South Laois rail line raised in Dáil
‘Important for the Development of South Laois’ – Stanley.
Sinn Fein TD Brian Stanley raised the need for the promotion and greater use of the Ballybrophy to Limerick rail service in the Dail this week with the Minister for Transport.
Speaking in the Dáil Deputy Stanley said:
The Ballybrophy to Limerick railway line is very important. It goes from Ballybrophy in south Laois down the whole way to Limerick city and has much more potential than its current use. Much investment has been made in this line in recent years, such as track upgrades, but the benefits of this to either the public, the environment or to Iarnród Éireann have not been realised.
The line branches off in Ballybrophy and travels down through Roscrea, Cloughjordan, Nenagh, Birdhill, Castleconnell and Limerick city and connects up the three counties. The line could play an important role in the economic and social development of the southern part of Laois, particularly in places like Rathdowney, Borris-in-Ossory, Mountrath, Durrow and indeed in north Tipperary.
Passenger numbers can be increased for work, tourism and shopping. At present, one train leaves Limerick at 7 a.m. for Ballybrophy. It sets off on the return journey back from Ballybrophy at 10 a.m. and arrives in Limerick at 12.05 p.m., but the train sits there all day and is unused until 4.55 p.m. when it sets off again on the just over two hour journey back to Ballybrophy.
To make better use of this line and train a number of low-cost actions need to happen. A company engineer needs to do a full report online speeds and take account of the track upgrades that have been done to shorten journey times. All tracks, to my understanding, must be inspected every three years and have reports done, and this one has not been done for a number of years. A new timetable should be put in place for the train to leave Ballybrophy earlier in the morning and for the return train to leave Limerick after 5 p.m. which would facilitate workers and students. The option of putting on a midday train service should be looked at.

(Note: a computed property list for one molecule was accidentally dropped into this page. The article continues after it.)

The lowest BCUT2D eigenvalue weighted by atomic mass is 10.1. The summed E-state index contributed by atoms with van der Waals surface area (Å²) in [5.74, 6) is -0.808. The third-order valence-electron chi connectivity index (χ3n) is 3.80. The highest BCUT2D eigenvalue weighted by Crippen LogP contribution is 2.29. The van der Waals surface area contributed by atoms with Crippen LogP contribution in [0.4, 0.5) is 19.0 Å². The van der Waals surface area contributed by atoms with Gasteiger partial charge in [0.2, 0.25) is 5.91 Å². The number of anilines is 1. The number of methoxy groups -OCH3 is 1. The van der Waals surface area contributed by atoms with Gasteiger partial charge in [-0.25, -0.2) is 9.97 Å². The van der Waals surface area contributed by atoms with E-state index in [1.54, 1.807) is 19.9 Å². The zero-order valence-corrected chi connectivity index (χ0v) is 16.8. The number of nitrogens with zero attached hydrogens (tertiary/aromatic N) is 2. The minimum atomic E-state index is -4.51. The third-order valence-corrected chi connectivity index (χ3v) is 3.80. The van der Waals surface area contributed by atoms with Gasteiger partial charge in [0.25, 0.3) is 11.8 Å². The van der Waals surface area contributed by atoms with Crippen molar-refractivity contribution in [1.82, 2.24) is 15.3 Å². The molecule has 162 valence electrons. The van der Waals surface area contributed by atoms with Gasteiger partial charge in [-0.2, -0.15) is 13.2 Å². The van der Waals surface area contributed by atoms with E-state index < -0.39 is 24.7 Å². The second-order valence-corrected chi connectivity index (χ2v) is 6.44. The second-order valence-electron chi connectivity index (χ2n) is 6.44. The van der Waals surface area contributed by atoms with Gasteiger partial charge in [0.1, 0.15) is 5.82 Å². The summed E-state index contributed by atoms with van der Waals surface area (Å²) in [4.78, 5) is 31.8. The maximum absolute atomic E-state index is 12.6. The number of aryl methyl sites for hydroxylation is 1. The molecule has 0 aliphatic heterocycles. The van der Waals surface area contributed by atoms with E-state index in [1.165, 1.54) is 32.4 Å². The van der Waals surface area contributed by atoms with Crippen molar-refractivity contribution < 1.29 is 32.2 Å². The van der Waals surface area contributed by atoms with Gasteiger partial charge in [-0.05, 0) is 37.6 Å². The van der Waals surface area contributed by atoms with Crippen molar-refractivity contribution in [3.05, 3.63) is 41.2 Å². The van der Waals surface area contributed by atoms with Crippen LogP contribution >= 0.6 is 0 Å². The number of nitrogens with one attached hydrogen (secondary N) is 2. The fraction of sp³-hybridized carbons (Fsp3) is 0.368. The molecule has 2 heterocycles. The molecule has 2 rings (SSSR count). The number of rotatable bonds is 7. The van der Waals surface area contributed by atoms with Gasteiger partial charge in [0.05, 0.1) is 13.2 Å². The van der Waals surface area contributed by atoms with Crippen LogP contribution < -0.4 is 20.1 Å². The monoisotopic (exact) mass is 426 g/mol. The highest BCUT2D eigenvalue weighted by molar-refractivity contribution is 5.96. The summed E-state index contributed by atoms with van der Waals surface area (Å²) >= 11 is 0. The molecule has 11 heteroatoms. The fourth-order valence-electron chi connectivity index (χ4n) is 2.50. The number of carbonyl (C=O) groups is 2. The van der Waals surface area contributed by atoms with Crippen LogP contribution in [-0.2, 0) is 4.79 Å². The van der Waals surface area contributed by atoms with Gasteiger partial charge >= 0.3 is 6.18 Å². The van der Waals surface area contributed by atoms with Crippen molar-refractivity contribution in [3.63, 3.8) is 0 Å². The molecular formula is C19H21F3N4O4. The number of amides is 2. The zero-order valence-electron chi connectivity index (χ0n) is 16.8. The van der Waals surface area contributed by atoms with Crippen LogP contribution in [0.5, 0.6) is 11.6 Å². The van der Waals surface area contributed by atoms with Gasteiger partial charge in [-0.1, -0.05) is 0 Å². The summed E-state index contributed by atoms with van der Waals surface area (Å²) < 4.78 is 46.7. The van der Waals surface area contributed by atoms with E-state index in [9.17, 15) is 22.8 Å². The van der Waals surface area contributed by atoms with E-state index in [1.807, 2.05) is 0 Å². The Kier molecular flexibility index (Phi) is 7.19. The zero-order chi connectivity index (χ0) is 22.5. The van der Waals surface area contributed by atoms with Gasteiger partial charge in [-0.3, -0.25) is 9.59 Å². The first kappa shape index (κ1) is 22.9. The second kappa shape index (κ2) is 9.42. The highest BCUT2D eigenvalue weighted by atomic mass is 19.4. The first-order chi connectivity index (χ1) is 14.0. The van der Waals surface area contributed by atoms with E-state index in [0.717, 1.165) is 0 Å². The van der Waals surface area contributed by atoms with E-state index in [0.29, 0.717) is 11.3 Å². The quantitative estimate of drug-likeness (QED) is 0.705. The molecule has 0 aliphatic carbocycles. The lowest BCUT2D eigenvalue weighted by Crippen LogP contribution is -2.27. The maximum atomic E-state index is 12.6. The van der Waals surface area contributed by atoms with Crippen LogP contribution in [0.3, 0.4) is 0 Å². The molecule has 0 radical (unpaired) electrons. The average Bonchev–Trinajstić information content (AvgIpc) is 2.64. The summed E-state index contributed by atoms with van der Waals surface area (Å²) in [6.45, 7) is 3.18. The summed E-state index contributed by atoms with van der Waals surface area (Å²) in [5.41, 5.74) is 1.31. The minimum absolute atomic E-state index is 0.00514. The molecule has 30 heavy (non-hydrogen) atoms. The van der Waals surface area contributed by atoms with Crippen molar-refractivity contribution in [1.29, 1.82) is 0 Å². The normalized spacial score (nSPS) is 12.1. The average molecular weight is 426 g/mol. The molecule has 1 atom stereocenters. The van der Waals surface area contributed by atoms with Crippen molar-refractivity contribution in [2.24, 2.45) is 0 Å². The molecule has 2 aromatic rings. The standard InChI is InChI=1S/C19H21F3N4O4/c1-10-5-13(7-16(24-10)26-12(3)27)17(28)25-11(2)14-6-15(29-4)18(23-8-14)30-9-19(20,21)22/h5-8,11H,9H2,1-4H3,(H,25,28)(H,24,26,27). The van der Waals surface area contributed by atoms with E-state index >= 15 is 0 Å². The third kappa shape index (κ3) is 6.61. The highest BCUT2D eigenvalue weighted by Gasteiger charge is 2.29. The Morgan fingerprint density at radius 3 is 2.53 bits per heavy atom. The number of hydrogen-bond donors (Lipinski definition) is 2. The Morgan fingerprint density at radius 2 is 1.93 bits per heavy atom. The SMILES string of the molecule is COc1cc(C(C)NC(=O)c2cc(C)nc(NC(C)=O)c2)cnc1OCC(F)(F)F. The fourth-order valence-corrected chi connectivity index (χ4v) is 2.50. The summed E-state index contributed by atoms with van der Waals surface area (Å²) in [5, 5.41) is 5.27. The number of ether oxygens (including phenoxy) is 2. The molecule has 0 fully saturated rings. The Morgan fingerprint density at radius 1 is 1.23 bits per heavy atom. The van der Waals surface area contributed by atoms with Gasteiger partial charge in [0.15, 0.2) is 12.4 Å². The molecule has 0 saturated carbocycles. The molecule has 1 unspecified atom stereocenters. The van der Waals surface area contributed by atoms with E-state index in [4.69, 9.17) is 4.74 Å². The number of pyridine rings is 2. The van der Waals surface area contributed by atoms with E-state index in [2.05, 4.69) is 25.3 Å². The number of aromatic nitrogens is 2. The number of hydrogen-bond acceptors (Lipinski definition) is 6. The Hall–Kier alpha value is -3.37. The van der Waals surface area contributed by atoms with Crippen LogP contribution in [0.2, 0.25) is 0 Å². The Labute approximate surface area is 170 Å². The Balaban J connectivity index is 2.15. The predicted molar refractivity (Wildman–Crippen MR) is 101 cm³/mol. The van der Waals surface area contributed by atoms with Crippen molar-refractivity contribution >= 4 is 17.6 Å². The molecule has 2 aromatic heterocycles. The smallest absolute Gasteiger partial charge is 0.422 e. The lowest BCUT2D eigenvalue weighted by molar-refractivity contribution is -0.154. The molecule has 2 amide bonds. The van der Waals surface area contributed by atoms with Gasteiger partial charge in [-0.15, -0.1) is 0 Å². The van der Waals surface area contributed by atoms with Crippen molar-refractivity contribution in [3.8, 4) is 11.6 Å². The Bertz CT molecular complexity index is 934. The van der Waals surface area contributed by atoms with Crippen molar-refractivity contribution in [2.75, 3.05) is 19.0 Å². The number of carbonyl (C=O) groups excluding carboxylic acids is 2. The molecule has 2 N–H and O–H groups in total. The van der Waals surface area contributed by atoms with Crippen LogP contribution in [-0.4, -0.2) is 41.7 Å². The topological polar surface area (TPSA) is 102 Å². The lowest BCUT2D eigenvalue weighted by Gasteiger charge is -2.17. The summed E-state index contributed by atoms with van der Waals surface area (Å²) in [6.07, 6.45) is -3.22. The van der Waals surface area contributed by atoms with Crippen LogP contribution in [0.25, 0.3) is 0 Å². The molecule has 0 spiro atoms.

In response Deputy Eamon Ryan said:
“This Government is committed to investment in the public transport network, to increase the size of the rail fleet in order to address the capacity constraints and to expand services in many parts of the country. Unfortunately, the Ballybrophy route has to date been struggling to accommodate large passenger numbers. Iarnród Éireann identifies this service as a continually low-density passenger numbers route although the company has over the years operated varying levels of service during periods of both economic growth and recession. I understand that Iarnród Éireann has undertaken both national and local promotions on the route but that such efforts have not resulted in any significant uptake and passenger numbers have remained low. In this context, the National Transport Authority has no plans at present to increase services on this route. The moneys that would be required to improve the line significantly to address these matters are not available within the present national development plan, NDP’’
In reply Deputy Stanley said:
“This is very disappointing. Of course there is not a struggle to accommodate large numbers but the point is that the existing infrastructure is not being utilised. There are a number of low-cost steps that can be taken. A report needs to be produced on the line because there has been significant investment in it. One could have faster trains on the lines because there is continuous welded track. A new timetable needs to be produced. A train should not sit idle all day.
Continuity of service needs to be addressed because the reliability of the track is being undermined by the frequent line closures without sufficient notice. That does not cost money to address. The timetable needs to be publicised. Social media platforms can be used for this.’’